Ninety years ago, movie theaters around the world were faced with meeting technological demands when “talkies” required recorded sound. And while The Artist, the Oscar-winning troubadour of the moment, makes fluffy melodrama of this transition from one era to another, independent theaters in the Depression-era 1920s and ’30s without the financial means or the will to accept studio backing to install synchronized sound equipment went dark. A similar evolution is at hand as today’s cinemas, both large and small, scramble to make their projectors compliant in a brave new world of film distribution: all digital, all the time.
Most new films are currently available in both the tried-and-true 35mm format as well as the new Digital Cinema Package (DCP). For major new releases, the former option will slowly disappear over the next five years as an iron-fisted industry demands that theaters, especially those reliant on revenue from blockbuster films, convert to digital. Upgrading the Walker Cinema, however, is far more complex than simply choosing either 35mm or DCP. The major renovations to the Cinema make it the most versatile in the region, embracing both the need for this industry-driven progression and the desire to safeguard aesthetic integrity and film history.
The Walker’s devotion to the glories of moving pictures both old and new was on full display earlier this year, following the first phase of the renovation. February opened with the sold-out premiere of Wim Wenders’ 3D film Pina on a state-of-the-art, 4K DCP projector, and the rest of the month featured screenings of rare and restored 16mm films from a series called Radical Light: Alternative Film and Video in the San Francisco Bay Area, 1945–2000. The final phase of the cinema’s renovation—taking place in May and early June—preserves original formats with new 35mm and 16mm projectors, and includes enhanced acoustics and new, comfortable, plush red seats.
These upgrades come just ahead of the curve: theater chains have already converted to digital projection systems, but this year is a make-or-break time for independent cinemas. Reality hit home for many at last spring’s CinemaCon—an annual gathering “celebrating the moviegoing experience”—as John Fithian, president of the National Association of Theatre Owners, told 2,000 attendees: “If you don’t make the decision to get on the digital train soon, you will be making the decision to get out of the business.” Simultaneously, hints from distributors about ceasing the circulation of new releases in 35mm, some as early as 2013, reached a critical mass.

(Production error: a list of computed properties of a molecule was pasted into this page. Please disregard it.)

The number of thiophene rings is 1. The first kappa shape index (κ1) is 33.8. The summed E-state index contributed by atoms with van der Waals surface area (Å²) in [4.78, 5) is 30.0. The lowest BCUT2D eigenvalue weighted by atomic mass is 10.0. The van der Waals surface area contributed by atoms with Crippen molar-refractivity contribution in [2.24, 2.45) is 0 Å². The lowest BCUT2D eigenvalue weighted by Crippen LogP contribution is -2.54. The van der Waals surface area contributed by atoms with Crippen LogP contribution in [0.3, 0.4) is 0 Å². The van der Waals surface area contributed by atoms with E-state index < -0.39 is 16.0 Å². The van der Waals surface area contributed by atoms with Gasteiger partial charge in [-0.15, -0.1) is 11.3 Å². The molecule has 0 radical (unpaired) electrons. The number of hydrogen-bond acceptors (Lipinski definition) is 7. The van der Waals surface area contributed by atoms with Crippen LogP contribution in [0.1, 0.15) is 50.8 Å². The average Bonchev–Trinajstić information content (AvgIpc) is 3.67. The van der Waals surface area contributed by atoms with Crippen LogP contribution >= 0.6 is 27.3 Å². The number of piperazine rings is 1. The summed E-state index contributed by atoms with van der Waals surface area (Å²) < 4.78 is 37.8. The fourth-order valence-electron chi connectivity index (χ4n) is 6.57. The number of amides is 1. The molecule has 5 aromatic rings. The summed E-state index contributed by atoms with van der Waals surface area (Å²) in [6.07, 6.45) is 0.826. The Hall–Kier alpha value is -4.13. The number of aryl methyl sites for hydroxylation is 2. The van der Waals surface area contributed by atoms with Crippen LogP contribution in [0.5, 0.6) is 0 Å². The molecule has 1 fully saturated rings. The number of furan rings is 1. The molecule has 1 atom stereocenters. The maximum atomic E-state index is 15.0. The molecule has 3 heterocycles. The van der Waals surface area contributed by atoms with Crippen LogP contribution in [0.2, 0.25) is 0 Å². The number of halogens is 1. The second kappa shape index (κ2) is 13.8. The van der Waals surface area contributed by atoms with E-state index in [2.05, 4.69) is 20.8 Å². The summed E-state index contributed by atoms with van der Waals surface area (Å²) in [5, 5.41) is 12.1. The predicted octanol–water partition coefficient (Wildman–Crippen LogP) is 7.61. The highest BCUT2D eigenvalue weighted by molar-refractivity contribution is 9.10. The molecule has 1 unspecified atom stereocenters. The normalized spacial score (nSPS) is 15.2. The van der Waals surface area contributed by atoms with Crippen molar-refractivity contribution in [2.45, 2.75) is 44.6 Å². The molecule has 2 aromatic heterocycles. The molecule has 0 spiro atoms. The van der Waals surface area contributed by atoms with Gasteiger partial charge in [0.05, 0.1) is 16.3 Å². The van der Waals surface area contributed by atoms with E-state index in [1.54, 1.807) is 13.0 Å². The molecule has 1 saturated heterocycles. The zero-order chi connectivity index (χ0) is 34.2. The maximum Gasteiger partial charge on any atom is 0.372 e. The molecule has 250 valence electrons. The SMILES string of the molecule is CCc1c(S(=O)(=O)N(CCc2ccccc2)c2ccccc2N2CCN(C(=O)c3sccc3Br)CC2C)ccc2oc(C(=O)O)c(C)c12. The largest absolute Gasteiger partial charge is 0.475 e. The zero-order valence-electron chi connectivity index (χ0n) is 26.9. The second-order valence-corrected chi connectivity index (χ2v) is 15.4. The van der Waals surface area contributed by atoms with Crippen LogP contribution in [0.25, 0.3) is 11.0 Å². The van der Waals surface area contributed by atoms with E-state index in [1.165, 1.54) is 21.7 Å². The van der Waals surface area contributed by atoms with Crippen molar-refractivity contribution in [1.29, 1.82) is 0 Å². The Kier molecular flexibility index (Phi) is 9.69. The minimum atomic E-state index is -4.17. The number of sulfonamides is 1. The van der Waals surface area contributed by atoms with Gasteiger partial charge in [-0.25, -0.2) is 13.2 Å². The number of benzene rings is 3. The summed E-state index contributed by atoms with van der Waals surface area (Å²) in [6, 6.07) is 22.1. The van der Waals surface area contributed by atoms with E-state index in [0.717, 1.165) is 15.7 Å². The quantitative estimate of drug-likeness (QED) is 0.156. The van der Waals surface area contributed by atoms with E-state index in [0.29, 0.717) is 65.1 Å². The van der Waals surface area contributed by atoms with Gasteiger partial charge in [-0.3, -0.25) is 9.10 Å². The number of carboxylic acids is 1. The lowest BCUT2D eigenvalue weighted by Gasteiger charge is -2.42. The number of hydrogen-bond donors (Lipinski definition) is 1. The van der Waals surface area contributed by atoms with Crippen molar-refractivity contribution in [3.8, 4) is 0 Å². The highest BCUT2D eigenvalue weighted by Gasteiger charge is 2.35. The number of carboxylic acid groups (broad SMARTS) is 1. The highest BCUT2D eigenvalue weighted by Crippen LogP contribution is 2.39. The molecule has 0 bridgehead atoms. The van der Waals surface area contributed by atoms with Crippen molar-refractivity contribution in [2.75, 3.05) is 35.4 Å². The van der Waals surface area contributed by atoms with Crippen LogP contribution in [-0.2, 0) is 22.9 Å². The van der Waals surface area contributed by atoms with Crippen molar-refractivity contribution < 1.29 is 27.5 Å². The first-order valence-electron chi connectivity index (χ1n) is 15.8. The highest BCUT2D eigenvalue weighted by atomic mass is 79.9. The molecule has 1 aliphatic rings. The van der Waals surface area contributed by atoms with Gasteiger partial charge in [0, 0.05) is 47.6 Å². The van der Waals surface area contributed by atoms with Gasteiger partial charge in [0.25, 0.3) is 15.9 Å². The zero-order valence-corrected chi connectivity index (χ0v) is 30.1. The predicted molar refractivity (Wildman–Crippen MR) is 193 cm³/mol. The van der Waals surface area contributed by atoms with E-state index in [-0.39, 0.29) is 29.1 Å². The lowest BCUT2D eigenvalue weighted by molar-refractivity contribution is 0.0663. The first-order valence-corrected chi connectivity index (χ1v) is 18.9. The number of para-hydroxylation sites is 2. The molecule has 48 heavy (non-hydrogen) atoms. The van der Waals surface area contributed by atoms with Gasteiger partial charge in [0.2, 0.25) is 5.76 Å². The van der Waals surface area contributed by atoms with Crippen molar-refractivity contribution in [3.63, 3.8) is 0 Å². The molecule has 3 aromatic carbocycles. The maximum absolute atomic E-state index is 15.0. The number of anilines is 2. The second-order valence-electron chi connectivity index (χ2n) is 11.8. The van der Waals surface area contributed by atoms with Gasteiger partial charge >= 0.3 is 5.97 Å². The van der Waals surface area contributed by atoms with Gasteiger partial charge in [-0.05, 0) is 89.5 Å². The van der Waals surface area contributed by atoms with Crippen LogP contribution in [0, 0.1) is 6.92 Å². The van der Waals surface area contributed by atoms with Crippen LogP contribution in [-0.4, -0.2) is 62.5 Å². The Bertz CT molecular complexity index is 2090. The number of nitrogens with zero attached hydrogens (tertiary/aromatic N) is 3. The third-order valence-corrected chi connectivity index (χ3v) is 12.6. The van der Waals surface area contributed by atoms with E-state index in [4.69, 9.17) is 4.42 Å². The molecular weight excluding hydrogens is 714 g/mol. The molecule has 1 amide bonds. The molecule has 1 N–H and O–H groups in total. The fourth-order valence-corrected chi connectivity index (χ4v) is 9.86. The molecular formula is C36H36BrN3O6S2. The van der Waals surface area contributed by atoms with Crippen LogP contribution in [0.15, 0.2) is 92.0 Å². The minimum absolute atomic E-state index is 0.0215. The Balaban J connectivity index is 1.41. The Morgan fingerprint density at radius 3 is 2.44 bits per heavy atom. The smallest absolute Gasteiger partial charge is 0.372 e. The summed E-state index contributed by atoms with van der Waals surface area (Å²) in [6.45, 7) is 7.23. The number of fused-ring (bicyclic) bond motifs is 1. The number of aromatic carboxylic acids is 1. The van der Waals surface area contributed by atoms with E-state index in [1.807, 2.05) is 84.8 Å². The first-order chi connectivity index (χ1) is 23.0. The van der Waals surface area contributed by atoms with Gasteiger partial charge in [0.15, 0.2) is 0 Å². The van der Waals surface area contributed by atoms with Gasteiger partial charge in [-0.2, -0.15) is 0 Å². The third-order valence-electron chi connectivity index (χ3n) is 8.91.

Tom Letness, owner and programmer of The Heights Theater in Columbia Heights, is realistic about the tidal wave of change: “It is happening, and fast, and soon there will be very little 35mm film content to show of anything new. Luckily my business is viable enough to justify the [expense] to install a digital 2K projector and server.” The Heights runs new films during the week, but is known for its special presentations of classic Hollywood films, from Technicolor musicals to gritty noirs. Like the Walker, Tom plans on keeping his reel-to-reel 35/70mm projectors and putting them to good use. “I am very committed to doing all my classics programming on film as long as there are decent prints are available. So at the Heights, film is not going away.”
For some independents, however, the digital upgrades will be untenable. A recent indieWire article speculated that nearly 1,000 independent theaters in the United States might bow out over the next year, further increasing the dominance of big-box multiplexes. With this kind of transformation, it’s not hard to conjure a back-to-the-future scenario reviving the golden age of studio-controlled monopolies.
Of course, many see this transition as another step toward the ultimate demise of the movie theater, along with the proliferation of screens in our pockets, backpacks, workplaces, and homes, and their attendant distribution streams (Netflix, Hulu, VoD, PPV, instant downloads). But the gadflies determined to write the obituary for the big screen have been around since the 1950s, when television first took hold. And smartphones, tablets, and laptops have little to do with the larger-than-life experience given to audiences in films such as Terrence Malick’s The Tree of Life or Stan Brakhage’s Dog Star Man or even Michel Hazanavicius’ The Artist. Innovative programming and the singular, communal involvement of big-screen films will always defy the rhetorical dirge of the dying movie theater.
That’s not to say the cinematic adventure isn’t in turmoil, caught between the push to the future and the pull of the past. With its renovation, generously funded by the Bentson Foundation, the Walker Cinema is perfectly situated to play it both ways, advancing the art of film while also showcasing its history. Its role within a multidisciplinary arts center devoted primarily to contemporary work is a key factor distinguishing it from other small independent theaters. Just as the Walker’s galleries and McGuire Theater are designed to present the widest possible range of artworks, that same flexibility and versatility is essential for the Cinema as new generations of artists reframe what it means to work with “film.”
The renovated Walker Cinema will have the capability of presenting 3-D films
3D anaglyph image: Gene Pittman